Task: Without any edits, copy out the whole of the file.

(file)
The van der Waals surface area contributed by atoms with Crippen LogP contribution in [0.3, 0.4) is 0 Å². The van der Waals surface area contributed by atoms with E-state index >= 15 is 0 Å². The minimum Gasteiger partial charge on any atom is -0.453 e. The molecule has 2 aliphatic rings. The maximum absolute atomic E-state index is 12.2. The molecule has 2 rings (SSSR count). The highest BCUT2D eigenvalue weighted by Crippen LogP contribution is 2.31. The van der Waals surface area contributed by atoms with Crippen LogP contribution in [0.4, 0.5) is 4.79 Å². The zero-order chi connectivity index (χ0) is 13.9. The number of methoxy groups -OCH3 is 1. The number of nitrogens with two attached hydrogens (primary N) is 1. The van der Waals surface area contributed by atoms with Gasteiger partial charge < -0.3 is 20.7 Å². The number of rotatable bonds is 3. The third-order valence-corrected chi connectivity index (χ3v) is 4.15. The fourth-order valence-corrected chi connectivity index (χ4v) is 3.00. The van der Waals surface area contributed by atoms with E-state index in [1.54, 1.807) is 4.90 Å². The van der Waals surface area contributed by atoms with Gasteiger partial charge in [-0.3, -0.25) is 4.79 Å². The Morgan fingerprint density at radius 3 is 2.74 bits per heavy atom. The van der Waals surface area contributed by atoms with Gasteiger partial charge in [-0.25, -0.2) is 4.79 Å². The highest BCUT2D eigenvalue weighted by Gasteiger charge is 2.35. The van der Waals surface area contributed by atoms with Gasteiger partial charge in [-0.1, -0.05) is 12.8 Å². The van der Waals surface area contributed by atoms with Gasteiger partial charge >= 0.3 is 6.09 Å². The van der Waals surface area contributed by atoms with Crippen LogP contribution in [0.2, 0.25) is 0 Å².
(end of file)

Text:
The van der Waals surface area contributed by atoms with Crippen LogP contribution in [0.3, 0.4) is 0 Å². The van der Waals surface area contributed by atoms with E-state index >= 15 is 0 Å². The minimum Gasteiger partial charge on any atom is -0.453 e. The molecule has 2 aliphatic rings. The maximum absolute atomic E-state index is 12.2. The molecule has 2 rings (SSSR count). The highest BCUT2D eigenvalue weighted by Crippen LogP contribution is 2.31. The van der Waals surface area contributed by atoms with Crippen LogP contribution in [0.4, 0.5) is 4.79 Å². The zero-order chi connectivity index (χ0) is 13.9. The number of methoxy groups -OCH3 is 1. The number of nitrogens with two attached hydrogens (primary N) is 1. The van der Waals surface area contributed by atoms with Gasteiger partial charge < -0.3 is 20.7 Å². The number of rotatable bonds is 3. The third-order valence-corrected chi connectivity index (χ3v) is 4.15. The fourth-order valence-corrected chi connectivity index (χ4v) is 3.00. The van der Waals surface area contributed by atoms with E-state index in [1.54, 1.807) is 4.90 Å². The van der Waals surface area contributed by atoms with Gasteiger partial charge in [-0.3, -0.25) is 4.79 Å². The Morgan fingerprint density at radius 3 is 2.74 bits per heavy atom. The van der Waals surface area contributed by atoms with Gasteiger partial charge in [-0.25, -0.2) is 4.79 Å². The highest BCUT2D eigenvalue weighted by Gasteiger charge is 2.35. The van der Waals surface area contributed by atoms with Gasteiger partial charge in [-0.1, -0.05) is 12.8 Å². The van der Waals surface area contributed by atoms with Gasteiger partial charge >= 0.3 is 6.09 Å². The van der Waals surface area contributed by atoms with Crippen LogP contribution in [0.2, 0.25) is 0 Å².